I have enjoyed other books set in this time period: The Verity Kent mysteries, the Maisie Dobbs series. They are historical fiction and well-researched. Jill Paton Walsh continued Dorothy L. Sayers’ books, and Ben Schott has written very entertaining Jeeves and Wooster books imitating the style of P.G. Wodehouse. Patricia Wentworth was writing in and of her own time, however, and this makes every detail authentic and intriguing: house interiors, lighting, street scenes, shops, the thick London fog, clothing, language, and manners – as in the stories of Katherine Mansfield. Furthermore, the books are well-written, with interesting and complex characters who consider and question their positions in life. This is particularly so of the women characters. Hilary Carew in the second book is my favourite. She questions her engagement (and, in fact, has just broken it off, or ‘disengaged’ as she calls it) because she finds her fiance overbearing. Her courage, humour (she has a ‘poetic imp’ in her head which makes up rhyming couplets to describe her predicaments) and determination to pursue the mystery she wants to solve, leads her into danger which she meets bravely. She is also self-aware, and the author must have had her tongue in her cheek as she wrote about her. I liked her very much.
Without her fiance to foot the bill for lunch, Hilary finds “she would have to go and have a glass of milk and a bun in a creamery with a lot of other women who were having buns and milk, or Bovril, or milk with a dash of coffee, or a nice cup of tea. It was a most frightfully depressing thought, because one bun was going to make very little impression on her hunger, and she certainly couldn’t afford any more…Hilary found her creamery and ate her bun – a peculiarly arid specimen. There were little black things in it which might once have been currants but were now definitely fossils. Not a good bun. Hilary’s imp chanted mournfully: How bitter when your only bun/Is not at all a recent one.”
Through such characters the author shows what life could be like for a wide range of women dependent on men for money and respectability. Hilary’s situation is a stark contrast to the parallel life of a character who lives in constant fear of her husband (no tongue in cheek here). All three books’ mysteries centre on money, or the lack of, and they all involve wills. A woman having to earn her own living found herself in harsh and compromised situations in her employment, housing and in society in general. The law relating to women is also brought into question. I notice that some sites refer to these books as ‘cozy mysteries’, just as more recent fiction books about the domestic lives of women have been labelled ‘Aga sagas’. Both labels deliberately denigrate palatable forms of fiction for and by women. Jane Austen’s work still gets similarly dismissive comments. My enjoyment of these books was enhanced by the less palatable reading I had done previously, yet I was keenly aware of the serious issues Wentworth explores. Come to think of it, two such unpalatable books, Leave the World Behind by Rumaan Alam (see previous post Doomed) and The Silence by Don de Lillo are overbearing, like Hilary’s fiance, in that they speculate about possible futures of which we are all too well aware and they have a you-need-to-think-about-this tone – as if we haven’t – forcing it down your throat. Unpalatable.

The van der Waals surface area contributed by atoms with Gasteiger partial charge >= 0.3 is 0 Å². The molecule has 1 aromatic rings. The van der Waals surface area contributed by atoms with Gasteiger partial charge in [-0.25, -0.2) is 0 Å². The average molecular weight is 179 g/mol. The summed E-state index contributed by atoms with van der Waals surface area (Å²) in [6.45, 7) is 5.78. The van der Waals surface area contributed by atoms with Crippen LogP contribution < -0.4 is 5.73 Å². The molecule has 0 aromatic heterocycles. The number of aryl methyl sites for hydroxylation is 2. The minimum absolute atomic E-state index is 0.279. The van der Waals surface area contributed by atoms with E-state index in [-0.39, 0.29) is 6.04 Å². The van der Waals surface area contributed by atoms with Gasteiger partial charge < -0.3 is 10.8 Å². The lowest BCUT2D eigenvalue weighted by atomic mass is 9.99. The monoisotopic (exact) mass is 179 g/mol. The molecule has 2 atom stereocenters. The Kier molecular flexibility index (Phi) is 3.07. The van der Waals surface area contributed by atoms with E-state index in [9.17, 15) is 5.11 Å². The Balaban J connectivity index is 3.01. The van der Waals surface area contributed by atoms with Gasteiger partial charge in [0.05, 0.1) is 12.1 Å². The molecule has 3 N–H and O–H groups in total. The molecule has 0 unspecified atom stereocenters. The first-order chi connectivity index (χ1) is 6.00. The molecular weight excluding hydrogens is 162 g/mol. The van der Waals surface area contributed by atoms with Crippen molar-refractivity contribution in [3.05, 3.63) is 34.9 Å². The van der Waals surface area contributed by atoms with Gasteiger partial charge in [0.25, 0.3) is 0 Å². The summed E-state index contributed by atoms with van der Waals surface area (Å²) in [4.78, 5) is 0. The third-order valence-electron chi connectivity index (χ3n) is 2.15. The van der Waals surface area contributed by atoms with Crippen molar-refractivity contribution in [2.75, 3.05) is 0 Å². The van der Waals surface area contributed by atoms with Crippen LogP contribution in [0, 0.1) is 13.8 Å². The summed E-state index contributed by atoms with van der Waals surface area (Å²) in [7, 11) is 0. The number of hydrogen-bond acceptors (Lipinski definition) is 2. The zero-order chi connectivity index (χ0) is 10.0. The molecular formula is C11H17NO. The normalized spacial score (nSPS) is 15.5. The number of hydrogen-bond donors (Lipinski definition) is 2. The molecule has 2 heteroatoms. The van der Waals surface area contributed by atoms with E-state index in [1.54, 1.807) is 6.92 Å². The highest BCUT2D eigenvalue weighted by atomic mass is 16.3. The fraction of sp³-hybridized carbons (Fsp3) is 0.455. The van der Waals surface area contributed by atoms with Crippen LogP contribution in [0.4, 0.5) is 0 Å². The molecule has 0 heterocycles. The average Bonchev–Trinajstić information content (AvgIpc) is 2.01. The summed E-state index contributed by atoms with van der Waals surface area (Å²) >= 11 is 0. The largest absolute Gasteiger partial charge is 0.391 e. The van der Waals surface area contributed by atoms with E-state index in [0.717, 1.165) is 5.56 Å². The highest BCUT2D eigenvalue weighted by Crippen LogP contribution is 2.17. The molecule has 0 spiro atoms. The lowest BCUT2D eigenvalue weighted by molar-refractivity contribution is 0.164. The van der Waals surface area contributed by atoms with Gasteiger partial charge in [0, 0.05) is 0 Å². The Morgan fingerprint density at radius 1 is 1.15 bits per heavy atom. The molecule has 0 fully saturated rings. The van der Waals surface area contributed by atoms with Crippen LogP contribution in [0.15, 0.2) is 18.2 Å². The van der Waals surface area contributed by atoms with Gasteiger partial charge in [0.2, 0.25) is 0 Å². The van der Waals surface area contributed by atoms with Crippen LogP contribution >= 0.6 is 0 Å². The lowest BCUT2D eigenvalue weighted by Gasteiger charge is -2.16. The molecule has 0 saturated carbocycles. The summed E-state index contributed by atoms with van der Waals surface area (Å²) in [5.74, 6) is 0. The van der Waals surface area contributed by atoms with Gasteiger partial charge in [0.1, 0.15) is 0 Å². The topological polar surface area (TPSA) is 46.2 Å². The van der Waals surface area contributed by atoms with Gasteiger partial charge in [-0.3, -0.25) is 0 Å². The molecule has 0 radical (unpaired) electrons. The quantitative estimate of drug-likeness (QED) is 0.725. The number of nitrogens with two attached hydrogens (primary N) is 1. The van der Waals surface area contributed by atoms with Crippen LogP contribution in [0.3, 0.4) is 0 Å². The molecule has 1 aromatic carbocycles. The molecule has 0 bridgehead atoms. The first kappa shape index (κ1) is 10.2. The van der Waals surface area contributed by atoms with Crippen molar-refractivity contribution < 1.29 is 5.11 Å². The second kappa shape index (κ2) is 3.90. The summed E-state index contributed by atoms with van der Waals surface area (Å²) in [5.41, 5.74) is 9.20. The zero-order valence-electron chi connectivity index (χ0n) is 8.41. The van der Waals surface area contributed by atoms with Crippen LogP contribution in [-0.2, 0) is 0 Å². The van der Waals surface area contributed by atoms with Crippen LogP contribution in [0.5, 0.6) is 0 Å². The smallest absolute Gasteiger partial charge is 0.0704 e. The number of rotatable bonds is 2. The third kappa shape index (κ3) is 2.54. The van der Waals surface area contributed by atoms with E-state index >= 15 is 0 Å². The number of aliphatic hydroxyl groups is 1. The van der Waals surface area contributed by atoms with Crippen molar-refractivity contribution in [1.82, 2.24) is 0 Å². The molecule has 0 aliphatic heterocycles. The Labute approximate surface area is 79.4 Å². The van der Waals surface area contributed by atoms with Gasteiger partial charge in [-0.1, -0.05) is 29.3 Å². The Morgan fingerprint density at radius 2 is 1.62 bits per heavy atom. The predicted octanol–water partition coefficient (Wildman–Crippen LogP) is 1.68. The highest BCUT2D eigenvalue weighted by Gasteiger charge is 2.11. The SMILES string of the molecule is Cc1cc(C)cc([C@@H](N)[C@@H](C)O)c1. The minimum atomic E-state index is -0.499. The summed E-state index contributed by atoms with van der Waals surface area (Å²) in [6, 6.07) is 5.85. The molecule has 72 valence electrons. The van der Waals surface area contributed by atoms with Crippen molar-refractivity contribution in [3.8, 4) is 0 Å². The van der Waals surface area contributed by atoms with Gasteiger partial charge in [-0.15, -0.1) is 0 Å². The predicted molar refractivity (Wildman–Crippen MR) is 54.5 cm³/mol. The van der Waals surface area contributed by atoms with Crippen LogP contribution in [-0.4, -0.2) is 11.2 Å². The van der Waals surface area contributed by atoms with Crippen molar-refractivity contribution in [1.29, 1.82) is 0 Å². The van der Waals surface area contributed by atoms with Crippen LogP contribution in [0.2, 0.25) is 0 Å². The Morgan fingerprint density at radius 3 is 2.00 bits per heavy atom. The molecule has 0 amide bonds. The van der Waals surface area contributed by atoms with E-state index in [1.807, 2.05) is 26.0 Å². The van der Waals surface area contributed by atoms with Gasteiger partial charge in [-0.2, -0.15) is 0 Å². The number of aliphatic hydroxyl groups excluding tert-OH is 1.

What is unusual about these books is that Miss Silver is not the main character unlike the detective in all other crime fiction books I can recall. She is an elderly ‘enquiry agent’ who knits and takes notes as she listens to her clients who (at least in the first two books) are well into working on the mystery before she is brought in to help. A link is made with characters from the previous book who recommend her services (Miss Silver is knitting for Hilary’s baby in the third book). She offers advice, uncovers crucial evidence and becomes actively involved at times, but it is the other characters who work to solve the mystery and are central to the plot. Was the author influenced by Agatha Christie’s Miss Marple? It’s possible. Miss Marple first appeared in a short story in a magazine in December 1927, but the first novel featuring her was not published until 1932. The first Miss Silver book was published in 1928. There are 32 books in this series alone (I don’t imagine I’ll read them all) and the author wrote about 72 books in total.
The 1928 publication date astounded me. My 92 year old mother was born in 1929. Yet the book didn’t seem particularly dated in its characterisation or dialogue (unlike Mum who utters: “whacko!” and “corker” and other quaint expressions from time to time) – although, the last book in this set (published in 1939) ended with a monologue in a style which reminded me of old movies in which a man imparts wisdom. The author died in 1961, the same year her 32nd Miss Silver mystery was published. I was six years old then. I wonder if she ever imagined people would still be reading and enjoying her books so many years later – let alone reading them as ebooks with freshly designed covers. Older versions of the covers are like a journey through time in themselves.
The three books were absorbing fire-side reading over a few rainy days.